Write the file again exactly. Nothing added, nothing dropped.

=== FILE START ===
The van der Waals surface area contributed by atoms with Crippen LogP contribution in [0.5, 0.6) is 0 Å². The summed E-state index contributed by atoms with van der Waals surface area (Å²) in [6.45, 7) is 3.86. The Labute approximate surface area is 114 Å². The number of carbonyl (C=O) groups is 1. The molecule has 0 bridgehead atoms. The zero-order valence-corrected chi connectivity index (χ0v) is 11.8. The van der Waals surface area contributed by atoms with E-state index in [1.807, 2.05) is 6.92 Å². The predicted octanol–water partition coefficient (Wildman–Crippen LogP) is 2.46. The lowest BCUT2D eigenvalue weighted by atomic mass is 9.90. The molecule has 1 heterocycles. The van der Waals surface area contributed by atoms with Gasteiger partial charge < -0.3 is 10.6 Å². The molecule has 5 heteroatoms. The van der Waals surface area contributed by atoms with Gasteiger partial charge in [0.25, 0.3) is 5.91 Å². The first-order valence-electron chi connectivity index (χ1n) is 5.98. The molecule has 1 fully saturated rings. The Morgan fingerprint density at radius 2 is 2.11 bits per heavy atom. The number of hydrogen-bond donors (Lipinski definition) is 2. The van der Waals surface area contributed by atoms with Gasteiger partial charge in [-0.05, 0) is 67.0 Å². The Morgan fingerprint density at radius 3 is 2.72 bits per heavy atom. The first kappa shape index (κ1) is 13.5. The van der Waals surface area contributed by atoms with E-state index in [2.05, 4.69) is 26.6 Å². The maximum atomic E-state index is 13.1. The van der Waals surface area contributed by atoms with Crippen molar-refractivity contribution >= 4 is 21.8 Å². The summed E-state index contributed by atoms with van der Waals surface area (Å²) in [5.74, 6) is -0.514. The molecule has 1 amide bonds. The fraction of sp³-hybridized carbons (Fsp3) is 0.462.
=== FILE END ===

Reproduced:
The van der Waals surface area contributed by atoms with Crippen LogP contribution in [0.5, 0.6) is 0 Å². The summed E-state index contributed by atoms with van der Waals surface area (Å²) in [6.45, 7) is 3.86. The Labute approximate surface area is 114 Å². The number of carbonyl (C=O) groups is 1. The molecule has 0 bridgehead atoms. The zero-order valence-corrected chi connectivity index (χ0v) is 11.8. The van der Waals surface area contributed by atoms with E-state index in [1.807, 2.05) is 6.92 Å². The predicted octanol–water partition coefficient (Wildman–Crippen LogP) is 2.46. The lowest BCUT2D eigenvalue weighted by atomic mass is 9.90. The molecule has 1 heterocycles. The van der Waals surface area contributed by atoms with Gasteiger partial charge < -0.3 is 10.6 Å². The molecule has 5 heteroatoms. The van der Waals surface area contributed by atoms with Gasteiger partial charge in [0.25, 0.3) is 5.91 Å². The first-order valence-electron chi connectivity index (χ1n) is 5.98. The molecule has 1 fully saturated rings. The Morgan fingerprint density at radius 2 is 2.11 bits per heavy atom. The number of hydrogen-bond donors (Lipinski definition) is 2. The van der Waals surface area contributed by atoms with Gasteiger partial charge in [-0.05, 0) is 67.0 Å². The Morgan fingerprint density at radius 3 is 2.72 bits per heavy atom. The first kappa shape index (κ1) is 13.5. The van der Waals surface area contributed by atoms with E-state index in [2.05, 4.69) is 26.6 Å². The maximum atomic E-state index is 13.1. The van der Waals surface area contributed by atoms with Crippen molar-refractivity contribution >= 4 is 21.8 Å². The summed E-state index contributed by atoms with van der Waals surface area (Å²) in [5.74, 6) is -0.514. The molecule has 1 amide bonds. The fraction of sp³-hybridized carbons (Fsp3) is 0.462.